Emergency Preparedness

It is always good to be prepared for possible disaster such as fire, floods, earth quakes and environmental accidents. The below information might help you preparing.


Township of Woolwich
24 Church Street West,
P.O. Box 158,
Elmira, ON N3B 2Z6
Phone: 519-669-1647

Elmira Police Department
Division 3A- Serving Woolwich and Wellesley Townships
13 Industrial Drive,
Elmira, Ontario N3B 2S1
Phone: 519-650-8500 Ext 6320 and 6319
Operator: 519-653-7700 and ask for the above extensions

Elmira Fire Department
44 Howard Avenue
Elmira, Ontario
Phone: 519-669-5036

Red Cross (Kitchener)
1418 Weber Street East
Kitchener, Ontario N2A 1C4
Phone: 519-742-2785

Salvation Army
Divisional Headquarters
Major Patricia Phinney
Divisional Secretary for Public Relations and Development
371 King St
London ON N6B 1S4
Phone: 519-433-6106

Recommendations For Disaster Preparedness Kit

When preparing a disaster preparedness kit, first plan for the essentials for survival. Think practical first, and think comfortable second. All essential needs should be able to fit in a 5 gallon bucket. Absolute necessities include food, water, and warmth.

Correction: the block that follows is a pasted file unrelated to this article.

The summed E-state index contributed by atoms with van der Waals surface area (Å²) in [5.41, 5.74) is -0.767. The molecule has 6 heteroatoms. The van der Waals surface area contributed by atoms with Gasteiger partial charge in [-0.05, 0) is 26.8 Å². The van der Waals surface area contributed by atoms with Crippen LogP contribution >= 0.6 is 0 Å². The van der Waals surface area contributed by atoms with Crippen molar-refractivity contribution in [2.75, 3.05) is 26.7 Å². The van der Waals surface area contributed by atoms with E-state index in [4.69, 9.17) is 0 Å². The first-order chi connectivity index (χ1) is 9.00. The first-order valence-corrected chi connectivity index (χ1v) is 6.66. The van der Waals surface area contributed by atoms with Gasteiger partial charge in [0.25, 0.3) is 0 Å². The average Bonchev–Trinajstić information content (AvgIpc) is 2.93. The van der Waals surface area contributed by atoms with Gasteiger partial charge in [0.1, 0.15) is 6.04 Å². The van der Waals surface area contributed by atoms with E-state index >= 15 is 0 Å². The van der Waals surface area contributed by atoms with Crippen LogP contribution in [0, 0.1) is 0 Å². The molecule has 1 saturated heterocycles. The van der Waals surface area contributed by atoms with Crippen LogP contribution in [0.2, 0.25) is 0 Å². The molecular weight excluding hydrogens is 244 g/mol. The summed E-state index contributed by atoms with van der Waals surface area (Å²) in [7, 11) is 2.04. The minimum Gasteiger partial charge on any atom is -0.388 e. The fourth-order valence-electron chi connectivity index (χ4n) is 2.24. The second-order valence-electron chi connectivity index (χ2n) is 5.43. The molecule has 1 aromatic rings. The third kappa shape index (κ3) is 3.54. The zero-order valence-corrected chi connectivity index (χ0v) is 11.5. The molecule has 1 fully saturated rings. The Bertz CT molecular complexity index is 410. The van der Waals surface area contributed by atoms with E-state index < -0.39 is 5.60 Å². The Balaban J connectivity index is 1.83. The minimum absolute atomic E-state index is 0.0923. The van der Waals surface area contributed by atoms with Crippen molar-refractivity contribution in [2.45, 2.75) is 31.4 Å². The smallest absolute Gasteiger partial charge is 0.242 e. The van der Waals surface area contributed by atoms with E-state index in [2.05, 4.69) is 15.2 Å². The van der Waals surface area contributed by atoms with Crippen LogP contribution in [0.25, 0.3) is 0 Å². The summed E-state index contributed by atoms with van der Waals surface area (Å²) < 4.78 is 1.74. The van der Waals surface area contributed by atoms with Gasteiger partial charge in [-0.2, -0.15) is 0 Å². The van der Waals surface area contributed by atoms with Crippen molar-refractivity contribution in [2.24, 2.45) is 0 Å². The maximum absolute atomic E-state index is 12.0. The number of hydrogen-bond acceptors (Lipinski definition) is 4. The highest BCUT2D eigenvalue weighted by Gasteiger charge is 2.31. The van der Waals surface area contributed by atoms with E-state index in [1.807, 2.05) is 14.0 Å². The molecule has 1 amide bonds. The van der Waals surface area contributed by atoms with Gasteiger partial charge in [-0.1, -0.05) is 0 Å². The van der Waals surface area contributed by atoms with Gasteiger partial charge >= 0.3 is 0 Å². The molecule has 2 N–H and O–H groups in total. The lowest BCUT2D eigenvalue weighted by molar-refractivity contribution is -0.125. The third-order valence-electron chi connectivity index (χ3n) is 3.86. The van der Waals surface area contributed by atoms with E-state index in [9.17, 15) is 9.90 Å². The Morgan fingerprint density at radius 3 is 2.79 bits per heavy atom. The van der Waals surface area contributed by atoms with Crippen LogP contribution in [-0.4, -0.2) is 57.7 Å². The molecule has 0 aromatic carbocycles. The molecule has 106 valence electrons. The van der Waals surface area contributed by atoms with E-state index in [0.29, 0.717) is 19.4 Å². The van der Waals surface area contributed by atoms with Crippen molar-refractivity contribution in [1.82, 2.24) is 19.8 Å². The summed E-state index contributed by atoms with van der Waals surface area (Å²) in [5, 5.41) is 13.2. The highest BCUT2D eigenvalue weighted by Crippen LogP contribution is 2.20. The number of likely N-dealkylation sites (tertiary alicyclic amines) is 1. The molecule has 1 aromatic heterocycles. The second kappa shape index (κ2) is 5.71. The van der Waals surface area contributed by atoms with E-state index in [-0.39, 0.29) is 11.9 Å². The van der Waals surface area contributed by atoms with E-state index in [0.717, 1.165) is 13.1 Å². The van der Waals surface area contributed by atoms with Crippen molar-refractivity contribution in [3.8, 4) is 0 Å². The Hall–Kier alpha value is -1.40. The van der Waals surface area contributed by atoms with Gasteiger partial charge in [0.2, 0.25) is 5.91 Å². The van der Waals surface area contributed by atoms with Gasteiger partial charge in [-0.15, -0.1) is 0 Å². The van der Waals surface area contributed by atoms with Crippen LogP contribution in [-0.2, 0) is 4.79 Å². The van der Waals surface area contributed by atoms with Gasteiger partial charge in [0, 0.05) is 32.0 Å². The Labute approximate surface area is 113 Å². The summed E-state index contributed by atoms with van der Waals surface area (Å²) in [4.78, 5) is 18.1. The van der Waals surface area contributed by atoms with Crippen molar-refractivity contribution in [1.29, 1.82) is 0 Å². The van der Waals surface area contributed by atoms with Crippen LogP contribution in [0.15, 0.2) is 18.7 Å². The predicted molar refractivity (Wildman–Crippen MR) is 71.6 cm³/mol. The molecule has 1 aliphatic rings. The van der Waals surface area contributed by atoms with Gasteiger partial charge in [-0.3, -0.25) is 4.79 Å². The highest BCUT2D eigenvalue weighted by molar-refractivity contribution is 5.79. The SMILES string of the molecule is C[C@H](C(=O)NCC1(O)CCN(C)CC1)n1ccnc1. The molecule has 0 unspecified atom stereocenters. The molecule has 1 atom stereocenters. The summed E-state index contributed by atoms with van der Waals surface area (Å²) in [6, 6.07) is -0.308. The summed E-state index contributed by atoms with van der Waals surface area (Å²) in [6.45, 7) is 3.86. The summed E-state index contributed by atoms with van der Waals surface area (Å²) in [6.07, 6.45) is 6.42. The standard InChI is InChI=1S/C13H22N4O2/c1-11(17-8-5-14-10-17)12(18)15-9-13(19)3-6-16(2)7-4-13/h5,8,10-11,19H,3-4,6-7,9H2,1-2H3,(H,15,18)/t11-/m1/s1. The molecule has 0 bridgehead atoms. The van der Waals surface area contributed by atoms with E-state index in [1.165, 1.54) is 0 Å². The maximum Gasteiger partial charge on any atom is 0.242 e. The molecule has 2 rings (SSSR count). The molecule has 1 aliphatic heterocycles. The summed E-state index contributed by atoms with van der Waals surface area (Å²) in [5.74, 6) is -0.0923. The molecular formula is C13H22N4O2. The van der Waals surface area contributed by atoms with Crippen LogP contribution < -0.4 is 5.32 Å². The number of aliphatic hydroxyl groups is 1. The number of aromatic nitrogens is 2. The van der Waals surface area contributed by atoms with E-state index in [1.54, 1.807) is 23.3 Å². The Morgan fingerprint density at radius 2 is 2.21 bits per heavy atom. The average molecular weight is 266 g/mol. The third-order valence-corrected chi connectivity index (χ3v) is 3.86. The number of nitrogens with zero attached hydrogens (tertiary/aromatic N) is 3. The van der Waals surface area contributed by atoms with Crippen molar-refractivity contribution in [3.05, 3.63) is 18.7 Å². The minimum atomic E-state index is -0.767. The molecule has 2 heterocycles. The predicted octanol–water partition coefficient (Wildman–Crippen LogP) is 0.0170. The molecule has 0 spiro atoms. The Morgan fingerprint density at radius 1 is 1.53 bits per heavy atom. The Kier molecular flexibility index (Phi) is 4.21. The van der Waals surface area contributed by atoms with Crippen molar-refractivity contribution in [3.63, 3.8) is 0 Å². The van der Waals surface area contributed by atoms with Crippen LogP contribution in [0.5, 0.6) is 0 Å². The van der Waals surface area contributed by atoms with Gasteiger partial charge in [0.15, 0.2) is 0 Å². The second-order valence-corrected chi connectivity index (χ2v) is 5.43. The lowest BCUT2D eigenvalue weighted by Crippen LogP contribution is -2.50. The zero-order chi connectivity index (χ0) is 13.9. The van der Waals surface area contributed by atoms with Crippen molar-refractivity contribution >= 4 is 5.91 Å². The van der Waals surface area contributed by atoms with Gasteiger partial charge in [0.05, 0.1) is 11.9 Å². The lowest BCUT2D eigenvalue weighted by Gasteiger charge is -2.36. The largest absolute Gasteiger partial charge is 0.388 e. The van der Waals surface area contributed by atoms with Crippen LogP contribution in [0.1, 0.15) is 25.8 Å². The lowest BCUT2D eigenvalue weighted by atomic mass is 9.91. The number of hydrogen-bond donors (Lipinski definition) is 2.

Foodstuffs should be high energy non-perishables and kept in sealed air-tight containers. Made-ready meals and canned goods are excellent choices for emergency food sources. It is safe to ration, the body can be maintained on half of your average caloric intake during an emergency. Provisions should include enough food supplies to last five to seven days for each family member.


Water stored for drinking purposes should also be a supply suffient to last three days for each family member. Electrolyte-enhanced water and vitamins help to replace electrolytes and the fluids lost, in order to prevent dehydration and seizures. Consider having an equal amount of water handy on the side for sanitation purposes. Stored food and water should be cycled out every six months.


The body can only subsist in a short range of temperatures. Keep warm in cold temperatures to prevent illness and hypothermia. Critical areas to keep dry and warm are the head, neck, chest, feet, and groin. Athletic clothing offers moderate environmental insulation without giving up the benefits of being easily attainable, affordable, lightweight, portable, and breathable. Mylar is an excellent lightweight and portable material that offers better thermal and environmental protection, but is not breathable and recommended for limited use only.

Other Needs

After considering your most basic needs, consider additional necessities to include in your emergency preparedness kit. When making additions to your family emergency kit, keep in mind that it should be easily transportable, accessible, and close to an exit of the building. Mobile emergency kits should be smaller, more personalized, and should be no bigger than a backpack or fanny pack. While you can never be too ready or too prepared, you do not want to over burden yourself when you need to be on the move. Consult with the checklists from the FEMA Ready.gov and American Red Cross websites provided below to determine your planning needs.




Government of Canada





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